We began by checking ventilation and capacity, measuring out the stage to ensure a 1 metre distance between singers and at least 3 metres between the choir and the musicians who would be facing them, based on guidance from Making Music. Social distancing was no longer a requirement in general in Scotland, but for a choir to be permitted to sing without a mask in a public building, singers are required to sit at least 1 metre apart or use partitions. Our measurements confirmed we’d be able to accommodate 65 of our choir members at once – around a fifth of our normal membership of 330. Guidance also suggested holding shorter sessions and having a break for the air to clear, so we decided to hold 2 x 1 hour rehearsals each Monday, with different singers at each.
In person rota
We needed a rota system, but didn’t know how many sessions each singer would get until everyone had signed up and told us whether they’d like to join online, in person or a mix. We really appreciated the leap of faith from the choir, signing up without a pre-determined guarantee of the number of in person weeks, and 204 asked to take part in person.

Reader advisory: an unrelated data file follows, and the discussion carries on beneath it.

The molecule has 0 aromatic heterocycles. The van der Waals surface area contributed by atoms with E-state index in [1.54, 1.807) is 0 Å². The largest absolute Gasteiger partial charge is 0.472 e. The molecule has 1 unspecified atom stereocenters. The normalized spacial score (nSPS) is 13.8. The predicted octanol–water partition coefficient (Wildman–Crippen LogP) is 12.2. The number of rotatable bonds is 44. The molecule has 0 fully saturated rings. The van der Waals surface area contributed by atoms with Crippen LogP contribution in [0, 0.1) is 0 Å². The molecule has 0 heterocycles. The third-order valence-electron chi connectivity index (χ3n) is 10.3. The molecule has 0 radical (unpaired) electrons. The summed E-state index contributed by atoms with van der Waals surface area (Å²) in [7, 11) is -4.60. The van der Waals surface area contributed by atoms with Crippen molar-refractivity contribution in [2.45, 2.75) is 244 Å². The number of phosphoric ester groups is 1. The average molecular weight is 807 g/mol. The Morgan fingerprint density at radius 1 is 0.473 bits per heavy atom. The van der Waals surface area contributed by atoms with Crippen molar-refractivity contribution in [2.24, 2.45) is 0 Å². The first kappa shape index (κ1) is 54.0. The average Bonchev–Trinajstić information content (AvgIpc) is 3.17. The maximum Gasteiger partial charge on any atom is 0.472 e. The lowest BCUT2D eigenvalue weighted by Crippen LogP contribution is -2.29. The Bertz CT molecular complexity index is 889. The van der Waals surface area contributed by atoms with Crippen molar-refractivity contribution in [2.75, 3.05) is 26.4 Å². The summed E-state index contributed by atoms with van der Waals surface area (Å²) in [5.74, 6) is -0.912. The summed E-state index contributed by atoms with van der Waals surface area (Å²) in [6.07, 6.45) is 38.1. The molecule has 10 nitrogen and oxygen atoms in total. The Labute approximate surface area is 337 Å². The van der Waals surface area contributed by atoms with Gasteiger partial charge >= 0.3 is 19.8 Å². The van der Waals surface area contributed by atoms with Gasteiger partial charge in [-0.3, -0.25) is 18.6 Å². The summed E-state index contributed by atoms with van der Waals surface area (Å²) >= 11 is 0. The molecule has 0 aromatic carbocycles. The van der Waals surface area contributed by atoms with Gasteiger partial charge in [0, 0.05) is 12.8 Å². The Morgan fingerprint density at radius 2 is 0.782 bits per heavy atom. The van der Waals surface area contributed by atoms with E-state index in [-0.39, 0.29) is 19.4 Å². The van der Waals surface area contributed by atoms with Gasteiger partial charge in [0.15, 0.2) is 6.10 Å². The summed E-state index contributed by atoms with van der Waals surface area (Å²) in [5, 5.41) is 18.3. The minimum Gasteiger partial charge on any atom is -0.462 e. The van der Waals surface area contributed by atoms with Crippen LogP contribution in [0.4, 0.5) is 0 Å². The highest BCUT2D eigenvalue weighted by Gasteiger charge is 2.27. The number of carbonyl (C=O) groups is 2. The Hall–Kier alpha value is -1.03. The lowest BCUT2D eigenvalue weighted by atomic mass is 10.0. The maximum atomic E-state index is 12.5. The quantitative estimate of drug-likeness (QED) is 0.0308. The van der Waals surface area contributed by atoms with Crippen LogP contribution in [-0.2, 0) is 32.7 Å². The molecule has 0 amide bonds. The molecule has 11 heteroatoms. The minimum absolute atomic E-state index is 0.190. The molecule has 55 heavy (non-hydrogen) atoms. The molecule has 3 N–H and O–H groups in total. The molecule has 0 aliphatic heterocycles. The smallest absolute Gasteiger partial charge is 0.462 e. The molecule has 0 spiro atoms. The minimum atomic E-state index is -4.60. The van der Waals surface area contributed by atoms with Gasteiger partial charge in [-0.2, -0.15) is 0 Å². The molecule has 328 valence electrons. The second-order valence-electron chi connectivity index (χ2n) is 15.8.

So with much sorting, adding up and emailing, we filled our 65 places for each rehearsal, spread across the membership. Right up to an hour before each rehearsal started, our choirs coordinator Hannah was busy filling cancelled spots (due to the usual bugs, family and work emergencies), so that every seat was filled and everyone who wanted to attend in person got as many sessions as possible.
In the end, 70% of those who asked for in person sessions had 5+ out of 8 sessions. Among those who had 4 or fewer were people who were only available for a few dates, who had to cancel a few dates, or who decided they were enjoying the online version and would happily continue there, rather than venturing out on dark evenings. Some people also opted to revert to online only as their schedules were becoming unpredictable and they were keen that others, particularly those with poor internet or family distractions at home, should get more opportunities in the hall.
Audio set up